ECJ sorts FOI v data protection brewery beef
Have a beer and forget we ever asked you
The European Commission was right to blank out the names of five people who attended a vital brewing industry meeting on data protection grounds because a beer maker had not justified its request for the names, an EU court has ruled.
The European Court of Justice (ECJ), the European Union's highest court, has overturned a lower court's ruling and has said that a data protection law allowed the European Commission to refuse to name people who attended a meeting that settled a beer industry competition law dispute.
Beer company Bavaria had claimed that it had the right to see who had attended the meetings under the EU's Access To Documents provisions of EU founding document the EC Treaty.
The EU's Court of First Instance (CFI) said that the attendees could be named because to do so would not breach their right to privacy, as guaranteed by the Data Protection Regulation.
The ECJ has over-ruled that decision, saying that the Commission was entitled to keep the names secret under that Regulation.
The Data Protection Regulation is similar in its wording to the Data Protection Directive. The Regulation governs the processing of personal data by the Community institutions and bodies only, while the Directive addresses its processing by all other organisations.
Bavaria bottled beer that it wanted to sell in UK pubs. It found, though, that most pubs were tied to particular beer companies and an exception to allow 'guest beers' was restricted to cask-conditioned beer, which excluded most European lager.
Bavaria complained to the European Commission, which began action against the UK, saying that allowing pubs to exclude most other beer sellers did not comply with EU competition rules.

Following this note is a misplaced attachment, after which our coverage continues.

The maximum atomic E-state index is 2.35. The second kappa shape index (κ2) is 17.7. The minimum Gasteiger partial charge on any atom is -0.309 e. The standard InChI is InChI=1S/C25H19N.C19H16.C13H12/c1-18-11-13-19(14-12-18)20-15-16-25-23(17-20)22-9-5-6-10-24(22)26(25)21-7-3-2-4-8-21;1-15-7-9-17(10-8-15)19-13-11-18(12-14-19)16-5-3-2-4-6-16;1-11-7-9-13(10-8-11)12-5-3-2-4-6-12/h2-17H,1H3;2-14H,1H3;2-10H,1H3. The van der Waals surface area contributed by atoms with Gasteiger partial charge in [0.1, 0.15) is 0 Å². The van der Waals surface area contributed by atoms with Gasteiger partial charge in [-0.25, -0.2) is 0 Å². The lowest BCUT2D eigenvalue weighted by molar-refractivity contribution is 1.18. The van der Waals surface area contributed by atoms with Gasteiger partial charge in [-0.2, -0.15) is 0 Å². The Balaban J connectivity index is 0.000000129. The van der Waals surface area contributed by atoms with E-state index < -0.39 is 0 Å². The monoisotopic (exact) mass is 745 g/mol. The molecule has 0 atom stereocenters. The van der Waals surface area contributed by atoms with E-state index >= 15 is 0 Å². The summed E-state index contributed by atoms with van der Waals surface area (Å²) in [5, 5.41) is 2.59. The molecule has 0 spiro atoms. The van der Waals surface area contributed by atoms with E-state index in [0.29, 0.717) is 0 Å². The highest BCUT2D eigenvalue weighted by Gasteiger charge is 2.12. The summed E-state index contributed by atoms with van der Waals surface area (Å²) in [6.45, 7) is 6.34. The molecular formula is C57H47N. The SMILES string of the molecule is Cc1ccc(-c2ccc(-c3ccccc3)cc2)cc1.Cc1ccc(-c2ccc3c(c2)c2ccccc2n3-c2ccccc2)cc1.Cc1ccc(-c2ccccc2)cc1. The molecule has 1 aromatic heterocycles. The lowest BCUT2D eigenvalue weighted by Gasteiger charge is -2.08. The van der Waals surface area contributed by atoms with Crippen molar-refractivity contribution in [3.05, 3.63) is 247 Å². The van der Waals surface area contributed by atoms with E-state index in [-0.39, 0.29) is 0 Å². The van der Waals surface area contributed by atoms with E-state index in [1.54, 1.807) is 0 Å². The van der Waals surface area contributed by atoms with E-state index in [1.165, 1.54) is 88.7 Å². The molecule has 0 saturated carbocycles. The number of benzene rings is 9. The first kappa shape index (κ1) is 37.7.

During that legal process representatives of the UK and the Commission met in 1996 and it was decided that the rules would be relaxed to allow any beer to be a 'guest beer' under the rules. The Commission then dropped its case against the UK.
Bavaria sought copies of the documents surrounding the case. The documents related to that meeting were provided but the names of five people who were there were blanked out, two because they objected to the publication of their name and three because they could not be contacted.
The Commission said that the names were personal data and could not be handed over without the people's permission.
Bavaria took legal action, asking the CFI to annul the Commission's decision not to provide the names. The CFI said that the publishing of the mere fact that named people attended a meeting in their professional capacity would not harm the privacy rights of those people.
The ECJ said, though, that data protection laws stipulated that a reason needed to be given for the release of personal data.
"Where a request based on [the Access to Documents Regulation] seeks to obtain access to documents including personal data, the provisions of [the Data Protection Regulation] become applicable in their entirety, including Articles 8 [the provision requiring the recipient of personal data to establish the need for their disclosure] and 18 [the provision which confers on the data subject the right to object at any time, on compelling legitimate grounds relating to his or her particular situation] thereof," said the ruling.
"As Bavarian Lager has not provided any express and legitimate justification or any convincing argument in order to demonstrate the necessity for those personal data to be transferred, the Commission has not been able to weigh up the various interests of the parties concerned," concluded the ECJ. "Nor was it able to verify whether there was any reason to assume that the data subjects’ legitimate interests might be prejudiced, as required by [the Data Protection Regulation]."
"It follows from the above that the Commission was right to reject the application for access to the full minutes of the meeting of 11 October 1996," it said.
See: The ruling
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